Xavier delivers 28-point drubbing to St. John’s in second round

Xavier’s offensive firepower was impressive, but its defense is what powered the Musketeers to the semi-finals of the Big East Tournament.

No. 3 Xavier deployed a suffocating zone defense and an electric transition offense to capture an 88-60 win over St. John’s in the second round of the Big East Tournament Thursday afternoon at Madison Square Garden.

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Xavier and St. John's prepare to face off prior to their quarterfinal game at Madison Square Garden Thursday, March 8, 2018. Photo credit: Eric Trent
Xavier (28-4, 16-3) faces the winner of No. 4 seed Creighton (19-12) and No. 5 seed Providence (21-10) in the semi-finals Friday night at 6:30 p.m.

The Musketeers have reached the Big East Tournament semifinals every year since joining the conference in 2013.

Xavier coach Chris Mack praised the Musketeer’s defense for shutting down a St. John’s (16-17, 4-14) offense that put up 88 points Wednesday night against Georgetown.

“In the first and second half we defended our tails off,” Mack said. “I thought we were really locked in.”

Senior guard Trevon Bluiett led the way for the Musketeers on offense, dropping 27 points and pulling down seven boards.

Xavier continued its success at fending off a St. John’s team that had won four of its last five games in New York City, including a victory over then-No. 4 Duke on Feb. 3.

It’s the third-straight time the Musketeers have beaten St. John’s this season; an 88-82 win on Jan. 17 and a 73-68 victory on Jan. 30, where St. John’s guard Shamorie Ponds dropped 31 on the Musketeers.

Ponds, who scored 26 points in the Johnnies’ 88-77 victory over Georgetown Wednesday, was held to just four points in the first half and 15 points on the night, going 0-for-7 from long range.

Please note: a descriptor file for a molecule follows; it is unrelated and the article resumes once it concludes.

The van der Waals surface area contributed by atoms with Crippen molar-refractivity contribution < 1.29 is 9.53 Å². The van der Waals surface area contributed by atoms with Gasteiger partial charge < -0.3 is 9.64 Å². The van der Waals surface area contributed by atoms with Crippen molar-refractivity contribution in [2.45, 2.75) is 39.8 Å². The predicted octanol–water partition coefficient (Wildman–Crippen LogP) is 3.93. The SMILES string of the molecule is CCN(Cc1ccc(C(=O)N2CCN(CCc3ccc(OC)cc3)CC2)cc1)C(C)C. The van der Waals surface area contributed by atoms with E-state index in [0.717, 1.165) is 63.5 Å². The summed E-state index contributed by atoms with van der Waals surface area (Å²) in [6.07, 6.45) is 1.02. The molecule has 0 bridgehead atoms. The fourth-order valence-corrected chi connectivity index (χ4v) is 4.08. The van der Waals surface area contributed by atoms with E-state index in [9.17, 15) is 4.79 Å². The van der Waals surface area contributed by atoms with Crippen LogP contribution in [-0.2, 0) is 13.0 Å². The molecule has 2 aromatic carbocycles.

“We made him use the ball screen, rather than reject it,” Mack said. “Our guys on the backside did a really good job of limiting his options.”

The Musketeers held St. John’s backcourt tandem of Ponds and sophomore guard Justin Simon to 29 combined points.

Bluiett said he knew Simon and Ponds used ball screens to get open and that Xavier’s guards could use that to their advantage.

“Our guards did a good job executing, taking them out of their game a little bit,” Bluiett said. “Knowing what we’re supposed to do on ball screens and take them out of the game kind of worked for us.”

After taking a 33-29 halftime advantage, Xavier built a 67-46 lead in the second half on a bevy of 3-pointers, including six straight points from Bluiett.

Xavier shot only 36 percent from the field in the first half, but was aided by a swarming perimeter defense that converted 16 points off eight St. John’s turnovers in the first half.

St. John’s isolation offense proved futile against Xavier’s pack line and zone defense.

The Johnnies hit five-of-15 treys, but were unable to convert buckets down-low, or draw fouls, leading to only three combined assists

It didn’t help the Johnnies had a distinct size disadvantage on the glass.

The Musketeers dominated the paint in the first half, scoring 16 points down-low after gaining a 20-13 rebound advantage, including seven offensive boards. St. John’s was out-rebounded 42-30 on the night.

The first half was only kept close thanks to Johnnies’ sophomore guard Justin Simon, who had 12 points in the first 10 minutes of regulation, two more than the rest of his team combined.

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Post-game press conference Photo credit: Eric Trent
Simon connected on 2-of-3 3s on 5-of-7 shooting in the first half.

In the second half, the Musketeers jumped to a 10-point lead on a Bluiett 3-pointer with 15:41 remaining, sparking a 3-point barrage for the Musketeers in the second half.

Junior forward Kaiser Gates nailed a 3 to give the Musketeers a 48-35 lead at the 14:31 mark, then drained another trey with two minutes later to bring the score to 53-40.

Xavier built an 18-point lead after Bluiett drilled a corner 3 in the face of a defender, bringing the score to 64-46 with 9:04 left.

The Musketeers ramped up the defensive pressure in the final 10 minutes.

Simon said there was no answer for Xavier’s ferocious defensive pressure down the stretch.

“I’m not sure what adjustments they made, but they definitely stepped up their defense,” Simon said.

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